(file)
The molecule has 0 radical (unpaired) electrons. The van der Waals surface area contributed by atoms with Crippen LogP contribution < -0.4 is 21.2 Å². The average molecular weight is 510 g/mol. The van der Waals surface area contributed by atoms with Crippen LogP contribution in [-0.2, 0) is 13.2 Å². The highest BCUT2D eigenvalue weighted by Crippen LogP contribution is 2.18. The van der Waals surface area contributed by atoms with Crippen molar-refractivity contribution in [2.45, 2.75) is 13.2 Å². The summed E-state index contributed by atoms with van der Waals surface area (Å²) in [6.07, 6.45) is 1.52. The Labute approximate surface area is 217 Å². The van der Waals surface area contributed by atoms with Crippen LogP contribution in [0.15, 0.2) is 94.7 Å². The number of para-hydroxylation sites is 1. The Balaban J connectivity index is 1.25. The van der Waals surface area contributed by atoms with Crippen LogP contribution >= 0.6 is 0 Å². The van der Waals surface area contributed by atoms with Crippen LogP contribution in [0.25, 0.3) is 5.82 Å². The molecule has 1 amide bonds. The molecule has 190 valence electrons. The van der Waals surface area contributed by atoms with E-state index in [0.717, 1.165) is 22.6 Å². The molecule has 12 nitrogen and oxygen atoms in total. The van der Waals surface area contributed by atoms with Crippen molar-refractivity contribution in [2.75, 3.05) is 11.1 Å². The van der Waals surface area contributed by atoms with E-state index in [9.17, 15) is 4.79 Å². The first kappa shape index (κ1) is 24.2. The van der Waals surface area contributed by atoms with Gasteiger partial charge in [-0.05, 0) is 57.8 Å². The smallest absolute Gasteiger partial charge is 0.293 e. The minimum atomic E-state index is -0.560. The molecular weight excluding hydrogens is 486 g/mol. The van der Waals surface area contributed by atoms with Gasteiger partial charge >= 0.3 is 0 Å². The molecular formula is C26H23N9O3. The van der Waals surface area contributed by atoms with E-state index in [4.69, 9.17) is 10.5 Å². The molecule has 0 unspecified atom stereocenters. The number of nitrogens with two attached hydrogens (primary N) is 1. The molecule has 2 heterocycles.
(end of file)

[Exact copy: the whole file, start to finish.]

The molecule has 0 radical (unpaired) electrons. The van der Waals surface area contributed by atoms with Crippen LogP contribution < -0.4 is 21.2 Å². The average molecular weight is 510 g/mol. The van der Waals surface area contributed by atoms with Crippen LogP contribution in [-0.2, 0) is 13.2 Å². The highest BCUT2D eigenvalue weighted by Crippen LogP contribution is 2.18. The van der Waals surface area contributed by atoms with Crippen molar-refractivity contribution in [2.45, 2.75) is 13.2 Å². The summed E-state index contributed by atoms with van der Waals surface area (Å²) in [6.07, 6.45) is 1.52. The Labute approximate surface area is 217 Å². The van der Waals surface area contributed by atoms with Crippen LogP contribution in [0.15, 0.2) is 94.7 Å². The number of para-hydroxylation sites is 1. The Balaban J connectivity index is 1.25. The van der Waals surface area contributed by atoms with Crippen LogP contribution >= 0.6 is 0 Å². The van der Waals surface area contributed by atoms with Crippen LogP contribution in [0.25, 0.3) is 5.82 Å². The molecule has 1 amide bonds. The molecule has 190 valence electrons. The van der Waals surface area contributed by atoms with E-state index in [0.717, 1.165) is 22.6 Å². The molecule has 12 nitrogen and oxygen atoms in total. The van der Waals surface area contributed by atoms with Crippen molar-refractivity contribution in [2.75, 3.05) is 11.1 Å². The van der Waals surface area contributed by atoms with E-state index in [9.17, 15) is 4.79 Å². The first kappa shape index (κ1) is 24.2. The van der Waals surface area contributed by atoms with Gasteiger partial charge in [-0.05, 0) is 57.8 Å². The smallest absolute Gasteiger partial charge is 0.293 e. The minimum atomic E-state index is -0.560. The molecular weight excluding hydrogens is 486 g/mol. The van der Waals surface area contributed by atoms with Gasteiger partial charge >= 0.3 is 0 Å². The molecular formula is C26H23N9O3. The van der Waals surface area contributed by atoms with E-state index in [4.69, 9.17) is 10.5 Å². The molecule has 0 unspecified atom stereocenters. The number of nitrogens with two attached hydrogens (primary N) is 1. The molecule has 2 heterocycles.